Risk Managers are assumed to be at the leading edge of their profession if they provide quantitative measures of both probability and impact, and combine them to give an overall measure of risk. The most common such measure is to multiply your measure of probability of the risk with your measure of the impact of the risk as shown below:

Probability impact matrix with risk score

The example shows a risk that has been assessed as ‘medium probability’, ‘medium cost impact’, generating a ‘risk score’ of 15. A risk rating such ‘15’ will have no absolute meaning, (it would be inappropriate to conclude that such a rating is fifteen times more important than rating of 1).

While risk matrices are viewed by some as useful for ranking risk in order of significance (the bigger the number, the greater the risk), it can be irrational when applied blindly. Some advise caution, concluding risk matrices do not necessarily support good (e.g., better-than-random) risk management decisions, while others have described the PIM approach as hiding more than it reveals and that it can be a dangerous waste of time.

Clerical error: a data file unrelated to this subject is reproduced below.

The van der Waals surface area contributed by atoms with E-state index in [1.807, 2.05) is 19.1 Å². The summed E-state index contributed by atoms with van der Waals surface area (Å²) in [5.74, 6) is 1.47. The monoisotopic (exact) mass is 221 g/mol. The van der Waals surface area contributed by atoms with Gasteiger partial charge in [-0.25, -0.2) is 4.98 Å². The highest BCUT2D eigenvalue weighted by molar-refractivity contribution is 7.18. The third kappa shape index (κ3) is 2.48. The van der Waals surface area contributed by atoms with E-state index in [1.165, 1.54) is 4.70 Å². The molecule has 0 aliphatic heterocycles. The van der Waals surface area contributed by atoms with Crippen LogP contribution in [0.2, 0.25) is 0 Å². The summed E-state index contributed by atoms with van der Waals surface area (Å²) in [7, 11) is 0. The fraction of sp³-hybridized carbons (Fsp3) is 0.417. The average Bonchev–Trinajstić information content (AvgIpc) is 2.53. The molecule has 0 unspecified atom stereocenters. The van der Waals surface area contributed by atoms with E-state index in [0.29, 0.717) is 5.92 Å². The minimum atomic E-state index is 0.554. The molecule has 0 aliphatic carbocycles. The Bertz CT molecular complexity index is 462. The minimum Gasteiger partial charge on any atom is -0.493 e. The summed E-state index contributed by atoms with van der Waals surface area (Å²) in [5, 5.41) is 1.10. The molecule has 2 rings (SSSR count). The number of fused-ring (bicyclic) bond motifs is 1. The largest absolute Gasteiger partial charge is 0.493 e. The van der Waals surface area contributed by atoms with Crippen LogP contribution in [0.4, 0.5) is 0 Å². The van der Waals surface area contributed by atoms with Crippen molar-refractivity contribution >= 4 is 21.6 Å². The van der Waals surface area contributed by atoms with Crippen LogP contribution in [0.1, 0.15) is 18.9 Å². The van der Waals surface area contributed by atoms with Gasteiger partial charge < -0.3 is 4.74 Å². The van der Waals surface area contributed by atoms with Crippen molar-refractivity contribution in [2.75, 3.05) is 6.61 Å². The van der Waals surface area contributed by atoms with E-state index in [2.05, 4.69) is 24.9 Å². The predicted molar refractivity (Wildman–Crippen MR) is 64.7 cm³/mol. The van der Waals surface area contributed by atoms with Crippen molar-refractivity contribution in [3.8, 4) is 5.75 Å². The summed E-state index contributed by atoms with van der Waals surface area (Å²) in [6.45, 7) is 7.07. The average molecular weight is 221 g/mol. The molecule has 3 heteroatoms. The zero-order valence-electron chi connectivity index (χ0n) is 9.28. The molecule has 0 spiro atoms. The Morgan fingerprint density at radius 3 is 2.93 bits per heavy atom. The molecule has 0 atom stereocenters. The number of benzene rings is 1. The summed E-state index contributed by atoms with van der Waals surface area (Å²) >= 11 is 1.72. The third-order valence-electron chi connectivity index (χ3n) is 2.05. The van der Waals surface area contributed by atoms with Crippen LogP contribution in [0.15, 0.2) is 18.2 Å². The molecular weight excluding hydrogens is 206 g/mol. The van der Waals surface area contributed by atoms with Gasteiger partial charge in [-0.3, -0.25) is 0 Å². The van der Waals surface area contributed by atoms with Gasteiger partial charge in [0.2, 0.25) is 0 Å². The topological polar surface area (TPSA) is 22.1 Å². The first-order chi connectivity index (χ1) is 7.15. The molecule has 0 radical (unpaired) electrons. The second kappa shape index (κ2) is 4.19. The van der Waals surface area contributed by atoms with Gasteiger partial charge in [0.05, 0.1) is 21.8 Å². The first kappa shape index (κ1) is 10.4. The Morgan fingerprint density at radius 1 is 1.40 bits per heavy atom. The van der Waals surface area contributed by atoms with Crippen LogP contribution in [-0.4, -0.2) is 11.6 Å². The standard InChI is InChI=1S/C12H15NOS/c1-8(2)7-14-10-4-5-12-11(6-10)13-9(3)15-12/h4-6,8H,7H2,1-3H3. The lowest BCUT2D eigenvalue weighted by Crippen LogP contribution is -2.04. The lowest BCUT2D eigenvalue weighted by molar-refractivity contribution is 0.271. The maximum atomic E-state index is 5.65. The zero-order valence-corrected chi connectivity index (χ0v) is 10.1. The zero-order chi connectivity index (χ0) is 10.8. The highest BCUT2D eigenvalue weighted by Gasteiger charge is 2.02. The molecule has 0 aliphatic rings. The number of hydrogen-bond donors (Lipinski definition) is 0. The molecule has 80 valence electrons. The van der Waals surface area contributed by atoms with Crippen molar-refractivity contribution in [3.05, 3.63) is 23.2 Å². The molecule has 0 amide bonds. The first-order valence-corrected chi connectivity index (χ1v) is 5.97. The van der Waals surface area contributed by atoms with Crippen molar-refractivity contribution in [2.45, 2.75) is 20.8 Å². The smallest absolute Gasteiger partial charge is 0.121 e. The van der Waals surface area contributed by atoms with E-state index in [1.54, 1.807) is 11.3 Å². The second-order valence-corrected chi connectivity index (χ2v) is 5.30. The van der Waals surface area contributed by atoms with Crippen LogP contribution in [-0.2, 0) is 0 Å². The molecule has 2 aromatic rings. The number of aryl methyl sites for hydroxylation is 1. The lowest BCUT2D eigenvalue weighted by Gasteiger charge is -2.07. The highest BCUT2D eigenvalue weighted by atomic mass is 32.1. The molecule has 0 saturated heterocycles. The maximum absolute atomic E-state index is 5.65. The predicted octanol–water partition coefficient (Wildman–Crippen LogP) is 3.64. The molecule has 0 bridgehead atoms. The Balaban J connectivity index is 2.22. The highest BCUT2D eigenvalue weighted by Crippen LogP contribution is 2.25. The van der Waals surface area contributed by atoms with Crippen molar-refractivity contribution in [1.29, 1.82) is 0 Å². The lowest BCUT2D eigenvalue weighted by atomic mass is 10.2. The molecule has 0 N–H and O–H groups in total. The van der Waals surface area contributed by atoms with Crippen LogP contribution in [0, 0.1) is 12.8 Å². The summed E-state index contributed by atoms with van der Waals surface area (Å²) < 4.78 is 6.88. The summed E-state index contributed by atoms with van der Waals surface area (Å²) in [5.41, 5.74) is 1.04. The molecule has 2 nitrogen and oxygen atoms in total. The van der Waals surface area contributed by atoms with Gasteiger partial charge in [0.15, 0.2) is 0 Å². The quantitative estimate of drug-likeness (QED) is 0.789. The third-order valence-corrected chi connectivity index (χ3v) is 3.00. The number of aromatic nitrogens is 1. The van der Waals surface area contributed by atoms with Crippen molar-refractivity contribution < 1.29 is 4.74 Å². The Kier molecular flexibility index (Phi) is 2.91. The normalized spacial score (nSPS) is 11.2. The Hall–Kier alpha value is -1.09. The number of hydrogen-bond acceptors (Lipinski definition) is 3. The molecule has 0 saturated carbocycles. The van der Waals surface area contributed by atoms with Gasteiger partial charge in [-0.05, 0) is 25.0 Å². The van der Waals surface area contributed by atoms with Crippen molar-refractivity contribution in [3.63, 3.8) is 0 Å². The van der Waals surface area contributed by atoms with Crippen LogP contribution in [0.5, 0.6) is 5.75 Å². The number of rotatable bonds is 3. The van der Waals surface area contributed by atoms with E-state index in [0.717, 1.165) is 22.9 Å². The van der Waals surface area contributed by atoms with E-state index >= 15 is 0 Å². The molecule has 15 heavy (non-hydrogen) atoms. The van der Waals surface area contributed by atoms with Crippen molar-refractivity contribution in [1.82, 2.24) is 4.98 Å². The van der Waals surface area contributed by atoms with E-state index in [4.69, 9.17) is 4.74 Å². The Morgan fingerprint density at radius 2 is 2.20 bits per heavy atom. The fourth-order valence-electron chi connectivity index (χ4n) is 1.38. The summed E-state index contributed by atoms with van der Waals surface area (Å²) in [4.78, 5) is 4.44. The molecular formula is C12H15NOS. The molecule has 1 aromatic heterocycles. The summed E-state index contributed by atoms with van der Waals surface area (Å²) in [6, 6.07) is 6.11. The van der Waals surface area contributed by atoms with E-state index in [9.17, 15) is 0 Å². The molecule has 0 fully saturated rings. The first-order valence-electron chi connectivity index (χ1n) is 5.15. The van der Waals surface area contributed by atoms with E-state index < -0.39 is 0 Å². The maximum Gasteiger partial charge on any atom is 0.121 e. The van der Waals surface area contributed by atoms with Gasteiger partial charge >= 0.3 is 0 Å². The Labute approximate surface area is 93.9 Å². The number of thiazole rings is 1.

Unfortunately much risk analysis involves going through the motions to assign numbers without actually doing much thinking about what lies under the hood.

The correct treatment of risk requires *both* the impact and probability dimensions to be considered, and that focusing attention on those risks ranked as ‘riskiest’ by a multiplied figure of these two dimensions is dangerous. Indeed, the effect of *low probability, high-impact *risks will be quite different from that of *high probability, low-impact* risks, even though individually the risks can the same product term (impact x probability). It is important to consider such consequences when setting contingencies since, as would be expected, *low probability, high impact* risks require greater contingency than *likely, low impac*t risks.